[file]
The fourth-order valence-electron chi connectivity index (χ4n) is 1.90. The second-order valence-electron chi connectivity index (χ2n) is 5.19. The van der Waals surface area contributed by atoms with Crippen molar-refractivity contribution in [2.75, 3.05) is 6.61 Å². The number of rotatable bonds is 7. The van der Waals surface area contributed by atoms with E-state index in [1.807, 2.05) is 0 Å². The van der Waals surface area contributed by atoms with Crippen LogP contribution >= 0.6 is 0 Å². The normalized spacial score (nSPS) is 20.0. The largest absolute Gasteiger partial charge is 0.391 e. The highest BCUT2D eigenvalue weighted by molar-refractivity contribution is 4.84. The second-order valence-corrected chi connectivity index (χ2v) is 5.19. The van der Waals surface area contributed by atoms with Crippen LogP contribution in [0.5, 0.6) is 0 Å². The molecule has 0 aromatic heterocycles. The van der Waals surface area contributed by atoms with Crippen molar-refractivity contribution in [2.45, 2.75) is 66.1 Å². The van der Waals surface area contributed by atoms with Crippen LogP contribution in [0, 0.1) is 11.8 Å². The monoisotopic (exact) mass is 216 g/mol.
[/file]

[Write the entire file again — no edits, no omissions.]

The fourth-order valence-electron chi connectivity index (χ4n) is 1.90. The second-order valence-electron chi connectivity index (χ2n) is 5.19. The van der Waals surface area contributed by atoms with Crippen molar-refractivity contribution in [2.75, 3.05) is 6.61 Å². The number of rotatable bonds is 7. The van der Waals surface area contributed by atoms with E-state index in [1.807, 2.05) is 0 Å². The van der Waals surface area contributed by atoms with Crippen LogP contribution >= 0.6 is 0 Å². The normalized spacial score (nSPS) is 20.0. The largest absolute Gasteiger partial charge is 0.391 e. The highest BCUT2D eigenvalue weighted by molar-refractivity contribution is 4.84. The second-order valence-corrected chi connectivity index (χ2v) is 5.19. The van der Waals surface area contributed by atoms with Crippen LogP contribution in [0.5, 0.6) is 0 Å². The molecule has 0 aromatic heterocycles. The van der Waals surface area contributed by atoms with Crippen molar-refractivity contribution in [2.45, 2.75) is 66.1 Å². The van der Waals surface area contributed by atoms with Crippen LogP contribution in [0, 0.1) is 11.8 Å². The monoisotopic (exact) mass is 216 g/mol.